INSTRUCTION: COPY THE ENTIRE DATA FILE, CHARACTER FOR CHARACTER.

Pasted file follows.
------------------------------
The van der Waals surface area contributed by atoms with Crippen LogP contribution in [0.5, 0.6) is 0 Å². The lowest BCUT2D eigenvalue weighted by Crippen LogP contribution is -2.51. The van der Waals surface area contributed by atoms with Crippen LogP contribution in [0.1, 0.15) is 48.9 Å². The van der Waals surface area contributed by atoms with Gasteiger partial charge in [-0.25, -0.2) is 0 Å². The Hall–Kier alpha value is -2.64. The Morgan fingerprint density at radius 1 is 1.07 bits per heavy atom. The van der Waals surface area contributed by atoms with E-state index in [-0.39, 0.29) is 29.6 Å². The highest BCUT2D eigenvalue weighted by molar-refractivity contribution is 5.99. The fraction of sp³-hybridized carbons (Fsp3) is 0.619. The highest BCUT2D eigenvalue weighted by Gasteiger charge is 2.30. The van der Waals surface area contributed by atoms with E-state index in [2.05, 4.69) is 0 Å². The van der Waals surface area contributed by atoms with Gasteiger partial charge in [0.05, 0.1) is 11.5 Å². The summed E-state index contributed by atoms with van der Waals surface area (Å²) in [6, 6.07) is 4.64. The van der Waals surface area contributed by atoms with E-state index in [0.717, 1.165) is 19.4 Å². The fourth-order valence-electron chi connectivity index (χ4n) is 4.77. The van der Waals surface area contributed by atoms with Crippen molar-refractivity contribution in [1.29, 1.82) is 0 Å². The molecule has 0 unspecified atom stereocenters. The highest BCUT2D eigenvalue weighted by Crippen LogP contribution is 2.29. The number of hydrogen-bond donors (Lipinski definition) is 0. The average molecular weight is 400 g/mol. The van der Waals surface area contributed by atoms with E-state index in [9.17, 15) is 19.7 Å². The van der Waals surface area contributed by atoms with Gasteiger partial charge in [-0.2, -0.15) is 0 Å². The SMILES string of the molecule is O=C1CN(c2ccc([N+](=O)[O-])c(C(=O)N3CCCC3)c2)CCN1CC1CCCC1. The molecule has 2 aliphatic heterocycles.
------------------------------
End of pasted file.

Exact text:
The van der Waals surface area contributed by atoms with Crippen LogP contribution in [0.5, 0.6) is 0 Å². The lowest BCUT2D eigenvalue weighted by Crippen LogP contribution is -2.51. The van der Waals surface area contributed by atoms with Crippen LogP contribution in [0.1, 0.15) is 48.9 Å². The van der Waals surface area contributed by atoms with Gasteiger partial charge in [-0.25, -0.2) is 0 Å². The Hall–Kier alpha value is -2.64. The Morgan fingerprint density at radius 1 is 1.07 bits per heavy atom. The van der Waals surface area contributed by atoms with E-state index in [-0.39, 0.29) is 29.6 Å². The highest BCUT2D eigenvalue weighted by molar-refractivity contribution is 5.99. The fraction of sp³-hybridized carbons (Fsp3) is 0.619. The highest BCUT2D eigenvalue weighted by Gasteiger charge is 2.30. The van der Waals surface area contributed by atoms with E-state index in [2.05, 4.69) is 0 Å². The van der Waals surface area contributed by atoms with Gasteiger partial charge in [0.05, 0.1) is 11.5 Å². The summed E-state index contributed by atoms with van der Waals surface area (Å²) in [6, 6.07) is 4.64. The van der Waals surface area contributed by atoms with E-state index in [0.717, 1.165) is 19.4 Å². The fourth-order valence-electron chi connectivity index (χ4n) is 4.77. The van der Waals surface area contributed by atoms with Crippen molar-refractivity contribution in [1.29, 1.82) is 0 Å². The molecule has 0 unspecified atom stereocenters. The highest BCUT2D eigenvalue weighted by Crippen LogP contribution is 2.29. The number of hydrogen-bond donors (Lipinski definition) is 0. The average molecular weight is 400 g/mol. The van der Waals surface area contributed by atoms with E-state index in [9.17, 15) is 19.7 Å². The van der Waals surface area contributed by atoms with Gasteiger partial charge in [-0.2, -0.15) is 0 Å². The SMILES string of the molecule is O=C1CN(c2ccc([N+](=O)[O-])c(C(=O)N3CCCC3)c2)CCN1CC1CCCC1. The molecule has 2 aliphatic heterocycles.